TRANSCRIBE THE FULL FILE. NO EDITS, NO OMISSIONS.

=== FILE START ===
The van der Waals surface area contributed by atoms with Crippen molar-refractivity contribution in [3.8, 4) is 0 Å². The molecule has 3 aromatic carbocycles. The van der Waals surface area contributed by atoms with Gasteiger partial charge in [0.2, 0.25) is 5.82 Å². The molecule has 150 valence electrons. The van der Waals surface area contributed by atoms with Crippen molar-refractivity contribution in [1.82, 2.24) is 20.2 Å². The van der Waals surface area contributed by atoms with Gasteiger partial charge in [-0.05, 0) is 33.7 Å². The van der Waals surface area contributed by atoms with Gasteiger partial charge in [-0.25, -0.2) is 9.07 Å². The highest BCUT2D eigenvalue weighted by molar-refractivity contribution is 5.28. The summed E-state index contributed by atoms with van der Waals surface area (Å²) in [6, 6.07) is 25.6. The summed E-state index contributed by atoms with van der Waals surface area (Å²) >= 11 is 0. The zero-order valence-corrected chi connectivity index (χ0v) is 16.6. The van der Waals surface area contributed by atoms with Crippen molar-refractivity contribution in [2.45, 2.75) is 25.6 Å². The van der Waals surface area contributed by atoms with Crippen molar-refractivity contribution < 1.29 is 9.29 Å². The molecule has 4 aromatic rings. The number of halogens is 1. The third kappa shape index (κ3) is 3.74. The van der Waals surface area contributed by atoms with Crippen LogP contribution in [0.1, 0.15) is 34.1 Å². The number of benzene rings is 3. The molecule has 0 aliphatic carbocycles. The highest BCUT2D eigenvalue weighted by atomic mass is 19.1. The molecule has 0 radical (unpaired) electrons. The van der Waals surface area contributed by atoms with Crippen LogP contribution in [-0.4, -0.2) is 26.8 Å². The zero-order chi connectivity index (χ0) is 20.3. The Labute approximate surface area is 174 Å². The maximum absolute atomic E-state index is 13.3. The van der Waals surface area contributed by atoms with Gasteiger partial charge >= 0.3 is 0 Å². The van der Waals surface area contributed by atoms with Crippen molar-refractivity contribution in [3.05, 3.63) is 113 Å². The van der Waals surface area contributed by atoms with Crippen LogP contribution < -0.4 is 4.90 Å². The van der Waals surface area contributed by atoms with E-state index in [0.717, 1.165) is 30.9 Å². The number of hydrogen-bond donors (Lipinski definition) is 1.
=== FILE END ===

The van der Waals surface area contributed by atoms with Crippen molar-refractivity contribution in [3.8, 4) is 0 Å². The molecule has 3 aromatic carbocycles. The van der Waals surface area contributed by atoms with Gasteiger partial charge in [0.2, 0.25) is 5.82 Å². The molecule has 150 valence electrons. The van der Waals surface area contributed by atoms with Crippen molar-refractivity contribution in [1.82, 2.24) is 20.2 Å². The van der Waals surface area contributed by atoms with Gasteiger partial charge in [-0.05, 0) is 33.7 Å². The van der Waals surface area contributed by atoms with Gasteiger partial charge in [-0.25, -0.2) is 9.07 Å². The highest BCUT2D eigenvalue weighted by molar-refractivity contribution is 5.28. The summed E-state index contributed by atoms with van der Waals surface area (Å²) in [6, 6.07) is 25.6. The summed E-state index contributed by atoms with van der Waals surface area (Å²) >= 11 is 0. The zero-order valence-corrected chi connectivity index (χ0v) is 16.6. The van der Waals surface area contributed by atoms with Crippen molar-refractivity contribution in [2.45, 2.75) is 25.6 Å². The van der Waals surface area contributed by atoms with Crippen molar-refractivity contribution < 1.29 is 9.29 Å². The molecule has 4 aromatic rings. The number of halogens is 1. The third kappa shape index (κ3) is 3.74. The van der Waals surface area contributed by atoms with Crippen LogP contribution in [0.1, 0.15) is 34.1 Å². The number of benzene rings is 3. The molecule has 0 aliphatic carbocycles. The highest BCUT2D eigenvalue weighted by atomic mass is 19.1. The molecule has 0 radical (unpaired) electrons. The van der Waals surface area contributed by atoms with Crippen LogP contribution in [-0.4, -0.2) is 26.8 Å². The zero-order chi connectivity index (χ0) is 20.3. The Labute approximate surface area is 174 Å². The maximum absolute atomic E-state index is 13.3. The van der Waals surface area contributed by atoms with Gasteiger partial charge >= 0.3 is 0 Å². The van der Waals surface area contributed by atoms with Crippen molar-refractivity contribution in [3.05, 3.63) is 113 Å². The van der Waals surface area contributed by atoms with Crippen LogP contribution < -0.4 is 4.90 Å². The van der Waals surface area contributed by atoms with E-state index in [0.717, 1.165) is 30.9 Å². The number of hydrogen-bond donors (Lipinski definition) is 1.